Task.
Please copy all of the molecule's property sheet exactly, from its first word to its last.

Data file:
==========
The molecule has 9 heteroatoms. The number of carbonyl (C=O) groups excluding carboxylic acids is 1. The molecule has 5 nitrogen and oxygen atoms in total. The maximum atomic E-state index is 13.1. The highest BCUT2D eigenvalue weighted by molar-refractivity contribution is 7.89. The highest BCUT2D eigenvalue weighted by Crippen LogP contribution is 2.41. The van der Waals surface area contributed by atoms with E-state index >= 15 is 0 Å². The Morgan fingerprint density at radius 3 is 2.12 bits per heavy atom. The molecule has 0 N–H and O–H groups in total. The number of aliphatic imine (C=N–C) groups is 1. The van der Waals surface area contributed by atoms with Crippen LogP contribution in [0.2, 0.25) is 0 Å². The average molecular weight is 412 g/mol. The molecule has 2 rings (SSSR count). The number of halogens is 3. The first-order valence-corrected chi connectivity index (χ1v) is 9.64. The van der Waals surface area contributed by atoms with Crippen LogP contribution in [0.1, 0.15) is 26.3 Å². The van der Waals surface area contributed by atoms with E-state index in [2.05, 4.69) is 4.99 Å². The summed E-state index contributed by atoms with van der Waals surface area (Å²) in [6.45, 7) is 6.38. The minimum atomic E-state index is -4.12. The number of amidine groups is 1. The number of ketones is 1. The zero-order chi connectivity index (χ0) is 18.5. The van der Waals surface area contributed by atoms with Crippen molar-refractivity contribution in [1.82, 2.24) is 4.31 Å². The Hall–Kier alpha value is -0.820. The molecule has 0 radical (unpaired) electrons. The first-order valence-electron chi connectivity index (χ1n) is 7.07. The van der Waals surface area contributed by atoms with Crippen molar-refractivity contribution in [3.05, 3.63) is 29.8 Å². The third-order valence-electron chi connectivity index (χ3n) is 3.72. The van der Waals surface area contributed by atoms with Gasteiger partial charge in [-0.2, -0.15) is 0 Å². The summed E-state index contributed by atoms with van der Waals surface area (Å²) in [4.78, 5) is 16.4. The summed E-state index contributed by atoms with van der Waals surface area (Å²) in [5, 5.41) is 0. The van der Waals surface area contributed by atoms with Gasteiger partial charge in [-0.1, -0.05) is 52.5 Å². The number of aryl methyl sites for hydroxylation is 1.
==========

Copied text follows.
The molecule has 9 heteroatoms. The number of carbonyl (C=O) groups excluding carboxylic acids is 1. The molecule has 5 nitrogen and oxygen atoms in total. The maximum atomic E-state index is 13.1. The highest BCUT2D eigenvalue weighted by molar-refractivity contribution is 7.89. The highest BCUT2D eigenvalue weighted by Crippen LogP contribution is 2.41. The van der Waals surface area contributed by atoms with E-state index >= 15 is 0 Å². The Morgan fingerprint density at radius 3 is 2.12 bits per heavy atom. The molecule has 0 N–H and O–H groups in total. The number of aliphatic imine (C=N–C) groups is 1. The van der Waals surface area contributed by atoms with Crippen LogP contribution in [0.2, 0.25) is 0 Å². The average molecular weight is 412 g/mol. The molecule has 2 rings (SSSR count). The number of halogens is 3. The first-order valence-corrected chi connectivity index (χ1v) is 9.64. The van der Waals surface area contributed by atoms with Crippen LogP contribution in [0.1, 0.15) is 26.3 Å². The van der Waals surface area contributed by atoms with E-state index in [2.05, 4.69) is 4.99 Å². The summed E-state index contributed by atoms with van der Waals surface area (Å²) in [6.45, 7) is 6.38. The minimum atomic E-state index is -4.12. The number of amidine groups is 1. The number of ketones is 1. The zero-order chi connectivity index (χ0) is 18.5. The van der Waals surface area contributed by atoms with Crippen molar-refractivity contribution in [1.82, 2.24) is 4.31 Å². The Hall–Kier alpha value is -0.820. The molecule has 0 radical (unpaired) electrons. The first-order valence-electron chi connectivity index (χ1n) is 7.07. The van der Waals surface area contributed by atoms with Crippen molar-refractivity contribution in [3.05, 3.63) is 29.8 Å². The third-order valence-electron chi connectivity index (χ3n) is 3.72. The van der Waals surface area contributed by atoms with Gasteiger partial charge in [-0.2, -0.15) is 0 Å². The summed E-state index contributed by atoms with van der Waals surface area (Å²) in [4.78, 5) is 16.4. The summed E-state index contributed by atoms with van der Waals surface area (Å²) in [5, 5.41) is 0. The van der Waals surface area contributed by atoms with Gasteiger partial charge in [-0.1, -0.05) is 52.5 Å². The number of aryl methyl sites for hydroxylation is 1.